President Nicos Anastasiades used the stroke of a pen on Wednesday to block the closure of a department store in Paphos, a move that left the town’s mayor hanging after he had warned his municipality would not tolerate illegal operations without permits.
According to local media, President Anastasiades issued an executive order this week suspending a Paphos District Court decision against CTC Group, which had been ordered to terminate use of the ERA Korivos Shopping Centre.
Anastasiades signed a document suspending a court ruling that called for the closure of ERA as of November 14, with the president citing powers vested in him by the Constitution as well as legal opinions he had received from the state's attorney and deputy attorney generals.
The mayor, who met protesters on the town hall front steps, had cautioned them that permits could not be issued under pressure or threats
Back in September, the district court issued an ultimatum to ERA, saying the company had two months to obtain necessary permits for indoor installations and a parking lot or shut down the entire operation until licenses could be issued.
The presidential order now gives the company 9 months so that it can stay open while addressing alterations and deviations that are necessary to complete the permit issuance procedures.
But Paphos Mayor Phedonas Phedonos, a known stickler to the rules and outspoken critic, defended the court ruling against ERA when he called on employees to respect the court’s decision.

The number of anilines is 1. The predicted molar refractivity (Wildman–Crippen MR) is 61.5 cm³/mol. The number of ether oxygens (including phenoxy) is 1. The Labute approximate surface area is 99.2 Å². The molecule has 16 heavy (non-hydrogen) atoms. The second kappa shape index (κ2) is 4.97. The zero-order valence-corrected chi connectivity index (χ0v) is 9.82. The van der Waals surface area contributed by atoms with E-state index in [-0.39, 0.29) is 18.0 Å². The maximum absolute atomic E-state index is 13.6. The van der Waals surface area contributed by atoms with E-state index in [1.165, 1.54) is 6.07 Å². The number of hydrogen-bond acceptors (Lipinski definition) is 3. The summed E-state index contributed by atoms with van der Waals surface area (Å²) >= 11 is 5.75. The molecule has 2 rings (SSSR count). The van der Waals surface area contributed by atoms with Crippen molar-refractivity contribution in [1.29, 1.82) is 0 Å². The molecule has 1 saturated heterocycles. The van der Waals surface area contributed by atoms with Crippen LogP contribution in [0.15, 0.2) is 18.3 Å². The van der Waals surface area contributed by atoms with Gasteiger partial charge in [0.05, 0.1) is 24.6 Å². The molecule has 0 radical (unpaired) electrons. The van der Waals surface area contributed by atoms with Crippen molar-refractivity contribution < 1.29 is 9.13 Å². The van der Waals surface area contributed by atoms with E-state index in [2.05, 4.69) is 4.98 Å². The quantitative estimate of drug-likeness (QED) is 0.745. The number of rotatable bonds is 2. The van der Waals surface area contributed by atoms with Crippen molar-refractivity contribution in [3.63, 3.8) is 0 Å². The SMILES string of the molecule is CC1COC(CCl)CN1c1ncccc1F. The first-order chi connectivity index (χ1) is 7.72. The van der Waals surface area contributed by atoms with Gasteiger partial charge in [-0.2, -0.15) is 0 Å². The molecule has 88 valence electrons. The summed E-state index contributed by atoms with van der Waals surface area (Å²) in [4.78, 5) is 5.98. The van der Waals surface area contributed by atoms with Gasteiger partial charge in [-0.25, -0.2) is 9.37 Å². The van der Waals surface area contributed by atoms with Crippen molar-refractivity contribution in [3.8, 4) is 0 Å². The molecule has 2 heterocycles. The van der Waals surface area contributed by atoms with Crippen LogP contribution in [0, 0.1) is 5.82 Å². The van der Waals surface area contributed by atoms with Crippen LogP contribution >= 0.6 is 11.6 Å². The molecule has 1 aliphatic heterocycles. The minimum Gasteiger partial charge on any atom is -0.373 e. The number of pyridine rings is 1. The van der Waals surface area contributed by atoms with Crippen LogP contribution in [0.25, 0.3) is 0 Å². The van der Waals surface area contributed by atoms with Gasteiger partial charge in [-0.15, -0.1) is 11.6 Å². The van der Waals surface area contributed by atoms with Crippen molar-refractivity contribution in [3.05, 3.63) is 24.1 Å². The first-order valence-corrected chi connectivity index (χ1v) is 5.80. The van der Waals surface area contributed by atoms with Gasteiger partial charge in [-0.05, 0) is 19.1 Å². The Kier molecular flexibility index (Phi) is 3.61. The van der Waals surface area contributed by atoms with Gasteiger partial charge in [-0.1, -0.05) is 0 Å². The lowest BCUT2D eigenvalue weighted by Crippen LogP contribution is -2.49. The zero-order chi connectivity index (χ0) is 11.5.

The owners say they got approval from the President's Cabinet a few years ago, but Phedonos insisted that no permit could be granted for ERA, formerly known as Korivos, unless installations were approved through proper procedures or illegal additions removed.
Last month some 200 employees staged demonstrations calling on municipal authorities to issue special permits, fearing otherwise they would lose their jobs and arguing thousands of consumers would also be affected if the store were to shut down.
But the mayor, who met protesters on the front steps of town hall, cautioned permits could not be issued under pressure or threats.
“There are arbitrary large superstructures, both indoors and in the parking lot, that's why a criminal case has been opened in the Paphos District Court,” Phedonos told ERA workers.
Two weeks ago, workers affected by the court decision had approached President Anastasiades in Paphos during his visit at a multipurpose center in the area.
Protesters were holding signs that read “no to unemployment, yes to compassion,” “give us our jobs back” and “our president, we believe you will do right by us.”
Anastasiades reportedly reassured the crowd that procedures were underway that would ensure adherence to the rules.
It is understood that municipality officials have accused a number of companies of operating without legal or necessary permits.
In ERA's case, the department store has been operating since 2001 and only had a license issued for a supermarket, while other violations such as illegal additions were preventing authorities from issuing the permit according to city officials.
Phedonos has been the focus of attention over the years after accusing politicians of corruption but also speaking against corrupt police officers.